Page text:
For the soup:
1 medium onion, diced
4 peeled carrots, diced
5 stalks of celery, diced
2-3 grated cloves of garlic
1/2 cup of stelline pasta (or orzo will work fine)
2 quarts (8 cups) of chicken stock
2 cups of water
6-8 ounces of baby spinach
Salt and pepper to taste
1 tablespoon of olive oil

It’s pretty tough to top the flavor combination of onions, carrots, and celery. It’s a combination often referred to as “The Trinity” by chefs around the globe and it’s a wonderful starting point for many different soups.

Once your vegetables are chopped and ready to go, get out your big soup pot and heat up your olive oil over a medium heat. Once it’s hot and ready to go, throw in your vegetables. Cook them until the carrots are tender. The goal here isn’t to brown – it’s more of a chance to let everybody get to know one another before the wedding takes place. As everybody is mingling in the pan, they’ll get more comfortable and start to soften. They’ll lose their inhibitions and before you know it, all the vegetables will be acquainted and ready to get on with the ceremony.

We are getting close to the end now. Add a few cloves of grated or finely minced garlic and let that cook for a quick minute. If you let it cook much longer, the garlic could burn, resulting in a bitter taste. Bitter garlic and love don’t mix. Now it’s time to add some liquid to actually make this a soup. Pour in your two quarts of chicken stock and two cups of water. Stir everything together and raise the heat until the soup comes to a simmer. Now it’s time to add our pasta. For this soup, you want a small pasta. Something like orzo or acini di pepe will work wonderfully. At the store, I came across a box of stelline, which are essentially little pieces of pasta shaped like stars. Since I was already feeling like a soup star, or a souperstar, I figured I might as well let that be reflected in my dish.


That’s what stelline looks like, if you’ve never seen it. Since you’re making this dish for your star, it only seems appropriate. Plus, there’s something about eating star-shaped pasta that makes you feel like a kid again. When you add the pasta, give everything a big stir and cover the pot, letting the soup simmer for about 8-9 minutes. This will give the pasta time to cook and release its starch, which will help to thicken your soup. Taste your soup at this point to see how much salt you need. Having the right amount of salt can make or break a soup. Without enough, your soup could end up tasting like a puddle of dirty water, so make sure you use enough. Taste early and often! Now add in your baby spinach and stir. The spinach will wilt down a tremendous amount, so even though it may seem like a lot, it will reduce. Trust me. After a minute or two when the spinach has wilted, the time has come. Everybody is dressed for the occasion. Everybody has had time to think things over…and over. There’s no turning back. Are you ready to perform the wedding? Grab your meatballs. It’s time.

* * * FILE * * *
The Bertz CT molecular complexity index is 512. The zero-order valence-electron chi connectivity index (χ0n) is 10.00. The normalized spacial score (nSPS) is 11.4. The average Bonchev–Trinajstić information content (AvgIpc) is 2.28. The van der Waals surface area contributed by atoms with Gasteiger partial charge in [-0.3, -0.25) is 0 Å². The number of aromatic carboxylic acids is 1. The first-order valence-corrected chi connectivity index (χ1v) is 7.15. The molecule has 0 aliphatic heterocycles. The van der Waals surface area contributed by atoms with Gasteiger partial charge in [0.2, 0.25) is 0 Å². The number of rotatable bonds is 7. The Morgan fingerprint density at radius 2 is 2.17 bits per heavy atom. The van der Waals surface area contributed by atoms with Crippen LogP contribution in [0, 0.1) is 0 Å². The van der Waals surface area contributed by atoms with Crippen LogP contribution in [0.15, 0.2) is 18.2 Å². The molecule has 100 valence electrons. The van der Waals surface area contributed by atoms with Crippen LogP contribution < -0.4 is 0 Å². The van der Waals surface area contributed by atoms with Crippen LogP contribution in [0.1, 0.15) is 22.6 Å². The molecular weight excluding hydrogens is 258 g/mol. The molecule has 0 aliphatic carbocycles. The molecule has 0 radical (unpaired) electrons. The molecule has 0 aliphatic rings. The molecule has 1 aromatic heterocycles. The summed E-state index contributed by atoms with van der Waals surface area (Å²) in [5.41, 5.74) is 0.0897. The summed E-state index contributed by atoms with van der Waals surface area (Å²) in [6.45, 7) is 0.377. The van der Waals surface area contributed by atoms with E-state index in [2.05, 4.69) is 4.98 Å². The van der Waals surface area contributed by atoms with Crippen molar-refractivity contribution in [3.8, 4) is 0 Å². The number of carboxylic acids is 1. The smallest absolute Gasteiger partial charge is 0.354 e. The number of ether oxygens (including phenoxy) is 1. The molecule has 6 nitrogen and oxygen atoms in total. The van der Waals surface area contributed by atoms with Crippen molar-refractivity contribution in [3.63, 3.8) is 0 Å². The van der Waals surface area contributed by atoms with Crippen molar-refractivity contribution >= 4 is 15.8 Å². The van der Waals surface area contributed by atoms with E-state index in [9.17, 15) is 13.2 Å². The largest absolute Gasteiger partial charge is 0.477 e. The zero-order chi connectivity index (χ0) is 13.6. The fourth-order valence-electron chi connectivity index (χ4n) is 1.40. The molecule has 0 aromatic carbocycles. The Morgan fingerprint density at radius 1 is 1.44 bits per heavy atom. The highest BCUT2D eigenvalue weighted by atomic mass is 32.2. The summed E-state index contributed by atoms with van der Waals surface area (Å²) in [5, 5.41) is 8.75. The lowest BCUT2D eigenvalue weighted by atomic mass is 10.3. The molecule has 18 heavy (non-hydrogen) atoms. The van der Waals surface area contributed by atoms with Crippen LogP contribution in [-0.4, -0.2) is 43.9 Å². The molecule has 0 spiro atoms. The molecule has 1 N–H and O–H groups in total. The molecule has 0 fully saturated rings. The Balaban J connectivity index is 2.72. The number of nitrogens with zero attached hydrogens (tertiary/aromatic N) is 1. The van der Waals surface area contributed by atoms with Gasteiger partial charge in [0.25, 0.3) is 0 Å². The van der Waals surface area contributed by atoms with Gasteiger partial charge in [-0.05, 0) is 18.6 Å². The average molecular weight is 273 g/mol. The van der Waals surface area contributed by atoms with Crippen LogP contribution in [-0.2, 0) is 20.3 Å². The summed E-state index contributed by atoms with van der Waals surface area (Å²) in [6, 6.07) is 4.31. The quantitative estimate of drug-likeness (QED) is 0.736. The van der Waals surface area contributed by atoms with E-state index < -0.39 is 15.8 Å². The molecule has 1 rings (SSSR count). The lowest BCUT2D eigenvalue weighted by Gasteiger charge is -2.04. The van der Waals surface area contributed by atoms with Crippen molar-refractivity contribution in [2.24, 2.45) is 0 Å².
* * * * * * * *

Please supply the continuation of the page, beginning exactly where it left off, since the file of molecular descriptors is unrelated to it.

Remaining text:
The next step is very important. After you get married, you probably want to be left alone for a little while. We call this our honeymoon. It’s no different for your soup! Let them enjoy the honeymoon, Put a lid on the pot and leave it on a nice, low heat. Let the ingredients have a relaxing honeymoon, free of interruptions, so all of the flavors can combine. This is also the time when the meatballs will finish cooking completely. I recommend letting it simmer for at least thirty minutes, but an hour would be preferred. The longer you let your soup honeymoon, the more you will be rewarded in terms of flavor development.

When you can wait no longer, grab your bowl and get ready to ladle up the soup. I’d knock on the lid first just to be courteous – you are interrupting a honeymoon after all. Dip up a big bowl and get ready to enjoy the fruits of your labor. I recommend serving it up with a piece of toasted bread for dunking – hopefully this wouldn’t be considered being promiscuous for our newly wed creation. I garnish the bowl of goodness with a bit of fresh parsley and a sprinkle of Parmesan cheese.


It’s a meal fit for a king. You get meat, vegetables, starch, dairy, all combined into one bowl. It may be a labor of love, but it’s one that will reward your taste buds with every single bite. So if you’re thinking of popping the question, making this soup could certainly be the start to getting the answer you desire. If you’re not thinking of popping the question, at least when you’re finished you can officially call yourself a meatball minister. That alone is reason enough for me.

Cook with love,

The Taste Bud

Good Gourd! Pumpkin Pie French Toast!

French toast – it’s something that really takes me back to my childhood. I can vividly remember many a Saturday morning sitting on a stool at the kitchen counter while stacks of it were frying away on the griddle. Of course back then, I wouldn’t have had it any other way than the traditional method. Plain white bread, some eggs, a splash of milk, and a sprinkle of cinnamon. While there’s nothing wrong with that, my taste buds have matured significantly over the years and now I’m ready to experiment with a tried-and-true breakfast food by adding a pumpkin twist.